wordless wednesday (not always wordless)

“It is only with the heart that one can see rightly. What is essential is invisible to the eye.”

The Little Prince, Antoine de Saint-Exupery

And instead of chocolate, here’s one of my favourite posts…

https://matildamagtree.com/2014/02/14/todays-shape-3/

… proving #lovesweetlove is everywhere.
(If you find any pics to add to it… send them my way!)

Happy seeing-with-heart  day…

 

Other (not always) wordless friends:

Cheryl Andrews
Allison Howard
Barbara Lambert
Allyson Latta
Elizabeth Yeoman

 

celestial smoke and mirrors

 

The other morning the sunrise was all thin layers of acid tangerine and atomic yellow, like some psychedelic celestial torte.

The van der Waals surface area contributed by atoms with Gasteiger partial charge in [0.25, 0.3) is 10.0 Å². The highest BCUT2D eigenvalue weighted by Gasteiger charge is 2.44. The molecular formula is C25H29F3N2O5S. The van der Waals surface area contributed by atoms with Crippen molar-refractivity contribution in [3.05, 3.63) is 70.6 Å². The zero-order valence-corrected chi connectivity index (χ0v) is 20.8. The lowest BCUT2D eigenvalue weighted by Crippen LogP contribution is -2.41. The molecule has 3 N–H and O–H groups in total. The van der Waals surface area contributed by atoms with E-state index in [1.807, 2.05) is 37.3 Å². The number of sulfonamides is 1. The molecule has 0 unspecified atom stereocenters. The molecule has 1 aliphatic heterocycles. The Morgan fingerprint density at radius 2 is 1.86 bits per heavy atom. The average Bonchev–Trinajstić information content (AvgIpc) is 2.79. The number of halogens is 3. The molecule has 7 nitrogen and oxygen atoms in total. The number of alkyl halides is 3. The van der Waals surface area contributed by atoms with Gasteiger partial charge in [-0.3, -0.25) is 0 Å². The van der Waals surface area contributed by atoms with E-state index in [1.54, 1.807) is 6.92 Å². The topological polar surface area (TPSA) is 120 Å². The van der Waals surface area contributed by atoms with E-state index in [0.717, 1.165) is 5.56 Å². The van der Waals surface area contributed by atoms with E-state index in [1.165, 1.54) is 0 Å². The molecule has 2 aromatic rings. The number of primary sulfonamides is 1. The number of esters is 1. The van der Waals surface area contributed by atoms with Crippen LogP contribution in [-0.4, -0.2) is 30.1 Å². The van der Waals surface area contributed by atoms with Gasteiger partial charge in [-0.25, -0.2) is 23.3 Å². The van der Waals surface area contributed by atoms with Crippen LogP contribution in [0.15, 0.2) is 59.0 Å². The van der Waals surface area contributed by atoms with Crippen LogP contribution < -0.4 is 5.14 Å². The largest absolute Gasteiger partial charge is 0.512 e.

Today, sunrise is invisible. The sky, stone grey. Nothing edible.

I read somewhere that the colours are an optical, not exactly illusion,  but an effect created by various molecules in the atmosphere and their length and/or density and/or how they line up and/or etc. on any given day.

The point being that everything, it turns out — this rising and setting, the spinning and movements of planets — all goes on in exactly the same way every day, which means that—

—it’s only our vantage point

and therefore our perceptions—

that change.

 

 

closing time

 
It took the better part of two days to install.

Just over an hour to take down.

The weeks in between were a sheer loveliness of spending time with my own couches in a public space and meeting people and having conversations start out of the thin air of upholstery.